Study says switching conferences leads to academic gains

As we wind our way through another summer filled with conference realignment drama -- or at least the threat of it (thanks, Florida State) -- it's important to keep in mind that packing up and moving is not all about football. It mostly is, of course, but there are other factors that go into decisions like Texas A&M going to the SEC and Utah to the Pac-12.

One thing you hear all the time during these conversations is, "It's about the academics." It's not -- it's about money. But there's some truth behind every university president citing it during introductory press conferences. To that end, two doctoral students at Georgia decided to find out if there's any truth that changing conferences could lead to academic gains.

The Chronicle of Higher Education obtained the paper and summarized the results:
On average, colleges that moved to a new league saw about a 3-percent decrease in their admit rate (meaning they became more selective) and a 5-percent increase in their admission yield rate (more admitted students enrolled) three years after joining the new conference. The ACT scores of incoming students increased by more than .29 points. And the colleges saw a net gain of about 130 applications per year three years after their moves.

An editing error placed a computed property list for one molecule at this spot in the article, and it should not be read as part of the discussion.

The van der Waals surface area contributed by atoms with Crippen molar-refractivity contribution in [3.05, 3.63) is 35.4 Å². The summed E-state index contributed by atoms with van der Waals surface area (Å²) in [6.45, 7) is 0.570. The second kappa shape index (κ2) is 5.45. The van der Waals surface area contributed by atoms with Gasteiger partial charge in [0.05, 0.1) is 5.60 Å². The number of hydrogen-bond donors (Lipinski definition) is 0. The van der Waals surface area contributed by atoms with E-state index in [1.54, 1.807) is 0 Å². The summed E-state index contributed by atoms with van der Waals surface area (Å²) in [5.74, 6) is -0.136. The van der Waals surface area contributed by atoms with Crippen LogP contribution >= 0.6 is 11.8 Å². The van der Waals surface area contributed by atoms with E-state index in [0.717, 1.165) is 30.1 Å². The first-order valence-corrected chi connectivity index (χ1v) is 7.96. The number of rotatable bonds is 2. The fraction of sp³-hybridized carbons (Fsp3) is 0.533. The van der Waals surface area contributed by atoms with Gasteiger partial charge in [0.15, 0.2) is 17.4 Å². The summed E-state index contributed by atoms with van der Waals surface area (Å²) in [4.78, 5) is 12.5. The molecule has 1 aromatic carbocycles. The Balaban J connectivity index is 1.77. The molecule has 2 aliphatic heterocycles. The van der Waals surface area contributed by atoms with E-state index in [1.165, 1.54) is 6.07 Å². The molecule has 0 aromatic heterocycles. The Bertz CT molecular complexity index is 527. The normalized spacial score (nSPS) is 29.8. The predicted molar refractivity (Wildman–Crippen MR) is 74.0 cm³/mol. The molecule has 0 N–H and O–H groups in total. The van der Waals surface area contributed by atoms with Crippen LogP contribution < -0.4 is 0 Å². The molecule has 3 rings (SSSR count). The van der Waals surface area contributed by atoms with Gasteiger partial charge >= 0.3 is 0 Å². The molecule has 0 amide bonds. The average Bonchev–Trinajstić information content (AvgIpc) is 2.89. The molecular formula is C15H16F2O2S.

The biggest winners of realignment from 2004-2011? It appears the schools that jumped from the Big East to the ACC such as Boston College and Virginia Tech. TCU, the study noted, also saw gains after leaving Conference USA for the Mountain West after seeing applications jump 50 percent.

Of course, the Horned Frogs going to BCS games and having success on the field might also have something to do with the jump. Increased media exposure and money, the study notes, may be the driving factor behind most of the changes.

“We hope that the results of this study help to bring athletic and academic administrators together to leverage decisions aimed at increasing overall institutional prestige,” one of the authors, Dennis Kramer, said. “The gains in applicants and incoming student quality attributed to athletic conference realignment helps to codify the relationship between athletics and academics.”

So the next time a president talks about making a "100-year decision," it appears they really are talking about academics and not just about football.

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